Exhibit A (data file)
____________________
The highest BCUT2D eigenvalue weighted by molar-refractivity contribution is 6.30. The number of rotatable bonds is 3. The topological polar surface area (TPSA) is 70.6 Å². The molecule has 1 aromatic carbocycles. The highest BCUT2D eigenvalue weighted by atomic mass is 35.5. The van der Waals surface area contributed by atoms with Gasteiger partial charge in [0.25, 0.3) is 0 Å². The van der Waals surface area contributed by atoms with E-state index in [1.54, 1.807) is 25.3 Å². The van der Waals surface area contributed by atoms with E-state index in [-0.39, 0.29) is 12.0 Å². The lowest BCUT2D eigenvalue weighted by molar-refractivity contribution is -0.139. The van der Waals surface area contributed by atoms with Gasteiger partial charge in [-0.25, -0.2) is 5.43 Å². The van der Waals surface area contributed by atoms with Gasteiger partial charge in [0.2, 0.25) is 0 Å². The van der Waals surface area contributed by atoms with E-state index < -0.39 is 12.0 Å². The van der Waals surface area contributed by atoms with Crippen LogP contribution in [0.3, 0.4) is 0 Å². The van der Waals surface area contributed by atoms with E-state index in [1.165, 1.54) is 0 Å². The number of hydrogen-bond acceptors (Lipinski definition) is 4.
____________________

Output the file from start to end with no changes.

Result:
The highest BCUT2D eigenvalue weighted by molar-refractivity contribution is 6.30. The number of rotatable bonds is 3. The topological polar surface area (TPSA) is 70.6 Å². The molecule has 1 aromatic carbocycles. The highest BCUT2D eigenvalue weighted by atomic mass is 35.5. The van der Waals surface area contributed by atoms with Gasteiger partial charge in [0.25, 0.3) is 0 Å². The van der Waals surface area contributed by atoms with E-state index in [1.54, 1.807) is 25.3 Å². The van der Waals surface area contributed by atoms with E-state index in [-0.39, 0.29) is 12.0 Å². The lowest BCUT2D eigenvalue weighted by molar-refractivity contribution is -0.139. The van der Waals surface area contributed by atoms with Gasteiger partial charge in [-0.25, -0.2) is 5.43 Å². The van der Waals surface area contributed by atoms with Gasteiger partial charge in [0.2, 0.25) is 0 Å². The van der Waals surface area contributed by atoms with E-state index < -0.39 is 12.0 Å². The van der Waals surface area contributed by atoms with Crippen LogP contribution in [0.3, 0.4) is 0 Å². The van der Waals surface area contributed by atoms with E-state index in [1.165, 1.54) is 0 Å². The number of hydrogen-bond acceptors (Lipinski definition) is 4.